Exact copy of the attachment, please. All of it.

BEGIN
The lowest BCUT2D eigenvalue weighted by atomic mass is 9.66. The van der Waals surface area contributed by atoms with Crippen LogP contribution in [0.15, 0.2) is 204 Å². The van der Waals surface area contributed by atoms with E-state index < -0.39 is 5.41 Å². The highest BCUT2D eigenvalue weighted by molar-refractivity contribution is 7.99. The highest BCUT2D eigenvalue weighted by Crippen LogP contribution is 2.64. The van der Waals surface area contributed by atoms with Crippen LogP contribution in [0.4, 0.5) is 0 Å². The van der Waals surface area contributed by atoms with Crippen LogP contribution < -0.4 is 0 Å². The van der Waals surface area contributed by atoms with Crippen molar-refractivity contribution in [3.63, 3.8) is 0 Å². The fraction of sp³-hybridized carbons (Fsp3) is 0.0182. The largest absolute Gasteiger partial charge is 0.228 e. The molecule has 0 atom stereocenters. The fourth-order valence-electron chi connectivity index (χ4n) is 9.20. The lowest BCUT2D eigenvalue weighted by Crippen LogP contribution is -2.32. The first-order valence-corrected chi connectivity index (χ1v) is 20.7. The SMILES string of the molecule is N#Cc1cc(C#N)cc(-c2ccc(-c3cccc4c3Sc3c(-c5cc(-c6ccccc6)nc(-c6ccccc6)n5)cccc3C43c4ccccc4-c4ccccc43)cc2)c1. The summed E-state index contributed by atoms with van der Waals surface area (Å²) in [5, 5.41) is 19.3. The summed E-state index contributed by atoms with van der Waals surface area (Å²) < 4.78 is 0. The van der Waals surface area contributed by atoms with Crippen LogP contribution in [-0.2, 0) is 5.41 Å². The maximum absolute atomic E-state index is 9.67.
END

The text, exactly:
The lowest BCUT2D eigenvalue weighted by atomic mass is 9.66. The van der Waals surface area contributed by atoms with Crippen LogP contribution in [0.15, 0.2) is 204 Å². The van der Waals surface area contributed by atoms with E-state index < -0.39 is 5.41 Å². The highest BCUT2D eigenvalue weighted by molar-refractivity contribution is 7.99. The highest BCUT2D eigenvalue weighted by Crippen LogP contribution is 2.64. The van der Waals surface area contributed by atoms with Crippen LogP contribution in [0.4, 0.5) is 0 Å². The van der Waals surface area contributed by atoms with Crippen LogP contribution < -0.4 is 0 Å². The van der Waals surface area contributed by atoms with Crippen molar-refractivity contribution in [3.63, 3.8) is 0 Å². The fraction of sp³-hybridized carbons (Fsp3) is 0.0182. The largest absolute Gasteiger partial charge is 0.228 e. The molecule has 0 atom stereocenters. The fourth-order valence-electron chi connectivity index (χ4n) is 9.20. The lowest BCUT2D eigenvalue weighted by Crippen LogP contribution is -2.32. The first-order valence-corrected chi connectivity index (χ1v) is 20.7. The SMILES string of the molecule is N#Cc1cc(C#N)cc(-c2ccc(-c3cccc4c3Sc3c(-c5cc(-c6ccccc6)nc(-c6ccccc6)n5)cccc3C43c4ccccc4-c4ccccc43)cc2)c1. The summed E-state index contributed by atoms with van der Waals surface area (Å²) in [5, 5.41) is 19.3. The summed E-state index contributed by atoms with van der Waals surface area (Å²) < 4.78 is 0. The van der Waals surface area contributed by atoms with Crippen LogP contribution in [-0.2, 0) is 5.41 Å². The maximum absolute atomic E-state index is 9.67.